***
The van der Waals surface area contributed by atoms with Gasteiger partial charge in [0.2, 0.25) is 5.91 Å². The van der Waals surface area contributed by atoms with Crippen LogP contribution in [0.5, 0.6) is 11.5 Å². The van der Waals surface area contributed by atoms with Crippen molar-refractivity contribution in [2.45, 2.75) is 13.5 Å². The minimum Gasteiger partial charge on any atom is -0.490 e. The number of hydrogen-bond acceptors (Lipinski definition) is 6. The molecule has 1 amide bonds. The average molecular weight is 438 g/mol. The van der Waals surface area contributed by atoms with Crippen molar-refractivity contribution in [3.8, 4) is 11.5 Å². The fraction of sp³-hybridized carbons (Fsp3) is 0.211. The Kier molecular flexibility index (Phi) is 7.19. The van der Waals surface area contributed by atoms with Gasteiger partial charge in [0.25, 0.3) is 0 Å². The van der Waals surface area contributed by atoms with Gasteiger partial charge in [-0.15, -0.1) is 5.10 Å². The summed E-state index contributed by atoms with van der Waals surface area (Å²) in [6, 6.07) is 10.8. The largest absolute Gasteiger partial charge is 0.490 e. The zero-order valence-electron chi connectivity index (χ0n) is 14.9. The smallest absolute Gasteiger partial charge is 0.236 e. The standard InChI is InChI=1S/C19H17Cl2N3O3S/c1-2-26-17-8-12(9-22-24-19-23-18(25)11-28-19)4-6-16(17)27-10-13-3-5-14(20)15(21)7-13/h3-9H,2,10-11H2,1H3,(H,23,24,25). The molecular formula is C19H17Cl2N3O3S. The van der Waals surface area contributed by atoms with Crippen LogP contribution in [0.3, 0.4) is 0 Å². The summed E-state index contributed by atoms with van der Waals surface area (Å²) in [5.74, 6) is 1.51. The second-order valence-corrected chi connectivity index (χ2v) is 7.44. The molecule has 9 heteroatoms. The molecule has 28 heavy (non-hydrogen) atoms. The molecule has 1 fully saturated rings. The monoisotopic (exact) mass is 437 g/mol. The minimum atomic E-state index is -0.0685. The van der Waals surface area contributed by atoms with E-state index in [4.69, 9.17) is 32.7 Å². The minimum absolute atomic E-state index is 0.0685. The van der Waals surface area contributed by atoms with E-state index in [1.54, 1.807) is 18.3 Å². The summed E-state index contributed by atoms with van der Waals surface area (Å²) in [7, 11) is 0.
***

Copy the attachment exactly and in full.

The van der Waals surface area contributed by atoms with Gasteiger partial charge in [0.2, 0.25) is 5.91 Å². The van der Waals surface area contributed by atoms with Crippen LogP contribution in [0.5, 0.6) is 11.5 Å². The van der Waals surface area contributed by atoms with Crippen molar-refractivity contribution in [2.45, 2.75) is 13.5 Å². The minimum Gasteiger partial charge on any atom is -0.490 e. The number of hydrogen-bond acceptors (Lipinski definition) is 6. The molecule has 1 amide bonds. The average molecular weight is 438 g/mol. The van der Waals surface area contributed by atoms with Crippen molar-refractivity contribution in [3.8, 4) is 11.5 Å². The fraction of sp³-hybridized carbons (Fsp3) is 0.211. The Kier molecular flexibility index (Phi) is 7.19. The van der Waals surface area contributed by atoms with Gasteiger partial charge in [0.25, 0.3) is 0 Å². The van der Waals surface area contributed by atoms with Gasteiger partial charge in [-0.15, -0.1) is 5.10 Å². The summed E-state index contributed by atoms with van der Waals surface area (Å²) in [6, 6.07) is 10.8. The largest absolute Gasteiger partial charge is 0.490 e. The zero-order valence-electron chi connectivity index (χ0n) is 14.9. The smallest absolute Gasteiger partial charge is 0.236 e. The standard InChI is InChI=1S/C19H17Cl2N3O3S/c1-2-26-17-8-12(9-22-24-19-23-18(25)11-28-19)4-6-16(17)27-10-13-3-5-14(20)15(21)7-13/h3-9H,2,10-11H2,1H3,(H,23,24,25). The molecular formula is C19H17Cl2N3O3S. The van der Waals surface area contributed by atoms with Crippen LogP contribution in [0.3, 0.4) is 0 Å². The summed E-state index contributed by atoms with van der Waals surface area (Å²) in [5.74, 6) is 1.51. The second-order valence-corrected chi connectivity index (χ2v) is 7.44. The molecule has 9 heteroatoms. The molecule has 28 heavy (non-hydrogen) atoms. The molecule has 1 fully saturated rings. The monoisotopic (exact) mass is 437 g/mol. The minimum atomic E-state index is -0.0685. The van der Waals surface area contributed by atoms with E-state index in [4.69, 9.17) is 32.7 Å². The minimum absolute atomic E-state index is 0.0685. The van der Waals surface area contributed by atoms with E-state index in [1.54, 1.807) is 18.3 Å². The summed E-state index contributed by atoms with van der Waals surface area (Å²) in [7, 11) is 0.